5. Any symptoms you have been experiencing.
Are you travelling to Alberta directly from another country through Calgary International Airport or the Coutts land border crossing? In partnership with the Government of Canada, the Alberta COVID-19 Border Testing Pilot Program still requires you to submit a full quarantine plan through ArriveCAN. However, you may be eligible to quarantine for fewer than 14 days if you undergo a COVID-19 test immediately upon arrival in Canada. You must quarantine until you have received your test results. If your results come back negative and you plan to remain in Alberta for at least 14 days after coming from abroad, you will not be required to quarantine. However, you must still follow all required preventative measures, including completing daily check-ins (online or by phone) and a second test on either your sixth or your seventh day after arrival. See the International Border Testing Pilot Program website for more information.
Can I get around the quarantine requirement?
In select circumstances – for example, if you will be providing an essential service in Canada, or for compassionate reasons (including supporting a critically ill loved one or attending a funeral) – you may be able to forego the 14-day quarantine requirement.
However, the general rule is that you are required to quarantine even if you show no symptoms of COVID-19 and have not recently been exposed to anyone who has tested positive for the disease. It is also worth noting that, if you have previously recovered from COVID-19, you must still quarantine, due to the potential risk of reinfection.
If you were hoping to dodge the quarantine requirement without fitting into one of the officially exempt categories, the consequences probably aren’t worth it. Possible penalties include a fine of up to $750,000, up to 6 months of jail time, and being found inadmissible to Canada for a period of one year (including forced removal). That’s one way to put a damper on the holidays.
What about interprovincial travel?
As each province and territory is continually updating its travel guidelines to respond to the evolving COVID-19 situation, we recommend checking the most recent provincial/territorial policy.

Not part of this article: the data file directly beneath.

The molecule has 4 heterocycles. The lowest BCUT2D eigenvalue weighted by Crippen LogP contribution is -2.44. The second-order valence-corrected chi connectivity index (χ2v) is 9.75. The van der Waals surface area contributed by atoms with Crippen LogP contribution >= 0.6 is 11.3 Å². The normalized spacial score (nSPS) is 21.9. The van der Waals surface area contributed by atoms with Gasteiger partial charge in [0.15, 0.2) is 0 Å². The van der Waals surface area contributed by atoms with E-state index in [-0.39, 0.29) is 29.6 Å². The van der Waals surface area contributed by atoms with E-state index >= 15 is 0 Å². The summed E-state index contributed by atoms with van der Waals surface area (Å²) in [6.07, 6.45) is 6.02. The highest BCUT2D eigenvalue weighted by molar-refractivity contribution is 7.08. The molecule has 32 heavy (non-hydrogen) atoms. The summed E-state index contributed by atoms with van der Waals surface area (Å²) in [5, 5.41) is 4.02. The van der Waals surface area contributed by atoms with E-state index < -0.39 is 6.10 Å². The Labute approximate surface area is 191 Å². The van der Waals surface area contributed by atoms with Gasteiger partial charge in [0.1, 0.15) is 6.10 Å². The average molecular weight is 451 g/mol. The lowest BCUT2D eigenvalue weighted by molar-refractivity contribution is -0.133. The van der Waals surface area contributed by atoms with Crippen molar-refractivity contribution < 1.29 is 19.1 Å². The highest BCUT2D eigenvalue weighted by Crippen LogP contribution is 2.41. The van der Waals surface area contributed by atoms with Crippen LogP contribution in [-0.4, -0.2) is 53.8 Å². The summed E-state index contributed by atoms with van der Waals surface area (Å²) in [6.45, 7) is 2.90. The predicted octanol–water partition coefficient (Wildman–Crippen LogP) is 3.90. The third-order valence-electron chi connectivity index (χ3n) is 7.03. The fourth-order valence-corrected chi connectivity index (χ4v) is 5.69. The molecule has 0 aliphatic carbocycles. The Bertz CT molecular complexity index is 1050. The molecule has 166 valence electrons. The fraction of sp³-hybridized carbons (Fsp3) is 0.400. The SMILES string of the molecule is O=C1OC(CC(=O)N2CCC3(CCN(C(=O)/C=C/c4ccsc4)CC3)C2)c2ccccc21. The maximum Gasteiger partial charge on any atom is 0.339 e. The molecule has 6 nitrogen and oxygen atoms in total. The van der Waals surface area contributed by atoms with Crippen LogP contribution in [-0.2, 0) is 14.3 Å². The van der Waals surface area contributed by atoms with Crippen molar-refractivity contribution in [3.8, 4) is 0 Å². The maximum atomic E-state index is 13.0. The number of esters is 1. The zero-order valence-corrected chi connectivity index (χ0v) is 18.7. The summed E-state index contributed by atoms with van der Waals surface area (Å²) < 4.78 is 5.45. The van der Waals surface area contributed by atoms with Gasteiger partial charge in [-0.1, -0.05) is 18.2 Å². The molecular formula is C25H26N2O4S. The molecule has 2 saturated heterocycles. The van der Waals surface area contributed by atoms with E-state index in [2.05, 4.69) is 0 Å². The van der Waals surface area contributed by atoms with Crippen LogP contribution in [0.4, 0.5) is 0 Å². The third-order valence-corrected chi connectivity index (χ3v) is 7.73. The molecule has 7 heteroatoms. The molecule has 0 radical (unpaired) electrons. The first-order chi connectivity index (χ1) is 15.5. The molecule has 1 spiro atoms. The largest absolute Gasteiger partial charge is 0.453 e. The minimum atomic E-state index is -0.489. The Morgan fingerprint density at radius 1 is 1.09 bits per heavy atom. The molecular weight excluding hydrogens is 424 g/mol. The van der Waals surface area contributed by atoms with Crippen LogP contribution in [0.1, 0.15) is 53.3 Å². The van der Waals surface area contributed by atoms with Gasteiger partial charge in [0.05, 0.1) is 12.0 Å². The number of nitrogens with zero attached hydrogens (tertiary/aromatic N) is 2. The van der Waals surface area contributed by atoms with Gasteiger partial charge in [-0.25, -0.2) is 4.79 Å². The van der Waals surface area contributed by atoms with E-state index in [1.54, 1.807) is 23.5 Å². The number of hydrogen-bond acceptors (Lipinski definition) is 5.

In B.C., for example, the official guidelines currently direct that nonessential interprovincial travel is inadvisable, but not absolutely prohibited.
“Travelling home to see my family for the holidays is obviously essential. Right?” Wrong. Just as with coming from outside of Canada, travelling between provinces or territories to visit family counts as discretionary travel. It might be up to you to make this call, and to evaluate the risks and rewards of holiday travel. Of course, before travelling, check back with the appropriate provinces/territories for the latest updates.
Maybe the travel restrictions provide a good opportunity to start some new traditions this season. Bond over copious amounts of home-cooked food with your roommates or coworkers. Check out the local ski and snowboard slopes (trust us, there are plenty of hidden gems out there). It could be worse.
Before you go…
One final piece of advice: check with your airline before boarding a flight to Canada this holiday season. While the Government of Canada requires you to submit your quarantine plan before travelling and to have certain other documents to enter the country, many airlines are imposing additional restrictions. This is an extra precautionary measure to cover their own bases, so that they can avoid transporting anyone who may later turn out to be inadmissible. Be prepared and reach out to your airline beforehand to see what documents you will require.
As always, we’re here to help at Quadro Law. If you’re at all in doubt, schedule a (virtual) consultation with us.